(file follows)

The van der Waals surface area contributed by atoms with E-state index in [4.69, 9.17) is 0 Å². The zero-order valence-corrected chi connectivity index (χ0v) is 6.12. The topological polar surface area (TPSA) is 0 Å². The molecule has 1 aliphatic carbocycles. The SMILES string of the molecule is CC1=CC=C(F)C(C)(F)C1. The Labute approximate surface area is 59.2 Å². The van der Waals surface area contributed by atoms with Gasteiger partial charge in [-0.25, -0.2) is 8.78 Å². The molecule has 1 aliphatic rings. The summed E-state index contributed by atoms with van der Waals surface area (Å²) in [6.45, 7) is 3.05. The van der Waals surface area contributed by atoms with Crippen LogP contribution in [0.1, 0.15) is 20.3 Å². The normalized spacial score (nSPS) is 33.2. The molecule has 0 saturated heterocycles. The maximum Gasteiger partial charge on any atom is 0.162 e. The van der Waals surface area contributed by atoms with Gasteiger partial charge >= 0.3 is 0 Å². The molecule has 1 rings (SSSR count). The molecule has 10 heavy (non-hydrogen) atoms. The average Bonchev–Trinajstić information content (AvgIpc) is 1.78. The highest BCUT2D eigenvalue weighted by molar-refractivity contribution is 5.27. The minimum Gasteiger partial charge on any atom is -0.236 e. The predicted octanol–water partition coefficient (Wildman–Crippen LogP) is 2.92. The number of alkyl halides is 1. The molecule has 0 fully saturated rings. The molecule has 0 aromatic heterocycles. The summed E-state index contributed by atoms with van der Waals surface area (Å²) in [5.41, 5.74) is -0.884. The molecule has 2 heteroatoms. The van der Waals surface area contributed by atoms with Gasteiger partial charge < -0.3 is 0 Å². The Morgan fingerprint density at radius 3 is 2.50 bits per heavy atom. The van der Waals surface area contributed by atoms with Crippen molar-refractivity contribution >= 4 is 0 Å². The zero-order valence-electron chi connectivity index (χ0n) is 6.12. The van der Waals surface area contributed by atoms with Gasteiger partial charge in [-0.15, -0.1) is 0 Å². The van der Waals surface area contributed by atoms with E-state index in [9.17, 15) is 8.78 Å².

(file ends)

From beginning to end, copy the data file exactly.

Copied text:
The van der Waals surface area contributed by atoms with E-state index in [4.69, 9.17) is 0 Å². The zero-order valence-corrected chi connectivity index (χ0v) is 6.12. The topological polar surface area (TPSA) is 0 Å². The molecule has 1 aliphatic carbocycles. The SMILES string of the molecule is CC1=CC=C(F)C(C)(F)C1. The Labute approximate surface area is 59.2 Å². The van der Waals surface area contributed by atoms with Gasteiger partial charge in [-0.25, -0.2) is 8.78 Å². The molecule has 1 aliphatic rings. The summed E-state index contributed by atoms with van der Waals surface area (Å²) in [6.45, 7) is 3.05. The van der Waals surface area contributed by atoms with Crippen LogP contribution in [0.1, 0.15) is 20.3 Å². The normalized spacial score (nSPS) is 33.2. The molecule has 0 saturated heterocycles. The maximum Gasteiger partial charge on any atom is 0.162 e. The van der Waals surface area contributed by atoms with Gasteiger partial charge >= 0.3 is 0 Å². The molecule has 1 rings (SSSR count). The molecule has 10 heavy (non-hydrogen) atoms. The average Bonchev–Trinajstić information content (AvgIpc) is 1.78. The highest BCUT2D eigenvalue weighted by molar-refractivity contribution is 5.27. The minimum Gasteiger partial charge on any atom is -0.236 e. The predicted octanol–water partition coefficient (Wildman–Crippen LogP) is 2.92. The number of alkyl halides is 1. The molecule has 0 fully saturated rings. The molecule has 0 aromatic heterocycles. The summed E-state index contributed by atoms with van der Waals surface area (Å²) in [5.41, 5.74) is -0.884. The molecule has 2 heteroatoms. The van der Waals surface area contributed by atoms with Gasteiger partial charge < -0.3 is 0 Å². The Morgan fingerprint density at radius 3 is 2.50 bits per heavy atom. The van der Waals surface area contributed by atoms with Crippen molar-refractivity contribution >= 4 is 0 Å². The zero-order valence-electron chi connectivity index (χ0n) is 6.12. The van der Waals surface area contributed by atoms with Gasteiger partial charge in [-0.15, -0.1) is 0 Å². The van der Waals surface area contributed by atoms with E-state index in [9.17, 15) is 8.78 Å².